In late winter and early spring, Ohio weather is mercurial—so bitter overnight that the ground is crunchy at dawn; then the sun comes up and everything’s a sea of mud by noon. That’s the kind of weather that Dan Berger needs, because those roller-coaster temperatures keep the sap running. And rising sap is central to life at Maple Grove Farm in Lebanon, Ohio, along with “these big, beautiful trees,” he says.
Berger makes maple syrup—465 gallons of it in 2013, produced during weeks of 16-hour days spent hiking through the woods, lugging buckets, boiling and bottling. It’s hands-on, labor-intensive work. But that’s what he was aiming for when he retired from practicing law. “The older I got, the less I wanted to sit behind a desk,” he says.
Berger spent more than 30 years focused on real estate law at the Cincinnati offices of Thompson Hine. But in 2000, at the age of 55, he started to ease out of the practice and devote more time to the farm that he and his wife, Susan, had bought a few years before. They were already growing organic produce, and he figured he’d build up that business. Then someone suggested he tap the two dozen or so maple trees that surround his house. Now he collects sap from 800 taps on four farms, including his own. He sells the resulting syrup largely by word of mouth and at a Cincinnati farmers’ market. And word gets around. Recently a Californian sent him a snapshot of a bottle of Maple Grove syrup on the table of an L.A. restaurant.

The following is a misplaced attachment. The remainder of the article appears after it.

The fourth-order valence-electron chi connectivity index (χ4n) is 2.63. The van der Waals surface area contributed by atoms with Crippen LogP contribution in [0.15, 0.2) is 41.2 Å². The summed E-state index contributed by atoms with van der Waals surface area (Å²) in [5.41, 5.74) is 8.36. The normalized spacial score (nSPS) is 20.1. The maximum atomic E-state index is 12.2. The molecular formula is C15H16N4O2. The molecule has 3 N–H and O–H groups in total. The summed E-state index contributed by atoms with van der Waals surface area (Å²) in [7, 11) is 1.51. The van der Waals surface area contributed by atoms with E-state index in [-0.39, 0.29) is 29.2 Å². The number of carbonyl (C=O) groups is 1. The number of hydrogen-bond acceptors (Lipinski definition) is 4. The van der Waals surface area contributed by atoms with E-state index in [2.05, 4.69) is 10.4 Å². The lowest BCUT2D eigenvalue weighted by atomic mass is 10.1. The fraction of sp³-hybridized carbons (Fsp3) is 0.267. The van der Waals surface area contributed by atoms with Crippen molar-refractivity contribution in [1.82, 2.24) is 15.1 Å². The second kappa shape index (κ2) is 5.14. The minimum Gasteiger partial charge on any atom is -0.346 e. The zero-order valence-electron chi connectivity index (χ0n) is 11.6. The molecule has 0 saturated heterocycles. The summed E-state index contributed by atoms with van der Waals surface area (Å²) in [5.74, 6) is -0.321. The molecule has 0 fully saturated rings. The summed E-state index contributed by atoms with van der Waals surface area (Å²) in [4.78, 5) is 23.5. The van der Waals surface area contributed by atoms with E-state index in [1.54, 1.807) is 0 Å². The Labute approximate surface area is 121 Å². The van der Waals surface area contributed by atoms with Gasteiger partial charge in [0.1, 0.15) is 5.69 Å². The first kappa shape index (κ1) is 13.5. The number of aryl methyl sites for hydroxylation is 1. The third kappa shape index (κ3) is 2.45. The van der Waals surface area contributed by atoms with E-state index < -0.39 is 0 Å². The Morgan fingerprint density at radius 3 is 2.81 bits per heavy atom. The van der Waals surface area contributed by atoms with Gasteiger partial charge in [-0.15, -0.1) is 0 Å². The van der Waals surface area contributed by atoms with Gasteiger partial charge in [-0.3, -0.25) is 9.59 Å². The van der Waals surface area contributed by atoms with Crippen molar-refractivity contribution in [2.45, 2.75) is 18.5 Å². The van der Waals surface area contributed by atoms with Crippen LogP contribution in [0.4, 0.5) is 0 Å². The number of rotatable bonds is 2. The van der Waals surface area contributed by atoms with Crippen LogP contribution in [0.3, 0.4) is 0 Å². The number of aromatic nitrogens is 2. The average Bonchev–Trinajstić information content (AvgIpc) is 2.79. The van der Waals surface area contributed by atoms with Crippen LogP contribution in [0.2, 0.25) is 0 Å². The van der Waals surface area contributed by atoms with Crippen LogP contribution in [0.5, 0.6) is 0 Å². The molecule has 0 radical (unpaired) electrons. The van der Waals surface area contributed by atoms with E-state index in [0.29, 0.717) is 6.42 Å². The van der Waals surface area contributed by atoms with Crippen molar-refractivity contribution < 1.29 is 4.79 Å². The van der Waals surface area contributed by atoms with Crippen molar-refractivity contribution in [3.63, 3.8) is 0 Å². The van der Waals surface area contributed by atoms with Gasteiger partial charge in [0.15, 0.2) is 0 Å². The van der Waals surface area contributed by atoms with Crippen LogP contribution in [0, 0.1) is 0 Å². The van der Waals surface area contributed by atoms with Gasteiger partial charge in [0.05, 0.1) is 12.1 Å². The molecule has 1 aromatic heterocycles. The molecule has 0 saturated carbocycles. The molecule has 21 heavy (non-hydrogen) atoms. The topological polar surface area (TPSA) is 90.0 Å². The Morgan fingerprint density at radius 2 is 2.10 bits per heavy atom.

As Berger describes it, making his signature product is genuinely a sweet feat. “You’re walking around in the woods in late winter,” he says. “I love that.” He still collects sap by hand (there are large commercial producers who use tubing and vacuum pumps to expedite the process), and he still processes it the traditional way, boiling off almost 98 percent of the water from the sap with an open, woodfired evaporator in an outdoor shed. “The room is steamy, it’s sweet, and your senses are going crazy,” he says. “And out comes this wonderful product that people get such enjoyment from. It’s such a gift.”
If it seems an unlikely second career for an attorney, it’s only one of several for the former history major. He’s also a self-taught chef who runs a successful private catering business. And he has a rock band that plays local gigs. Music was a passion he put on hold during his corporate law career. Now—why not?
Before becoming a lawyer, Berger served in the Peace Corps, teaching in the West Indies in a poor fishing village on the island of Saint Lucia. “It was a pivotal experience,” he says. “In the West Indies, life does not rush around. You have fun and enjoy every day.” It’s a lesson he practices a lot this time of year—as long as the nights are cold, the days are warm, and the sap is running.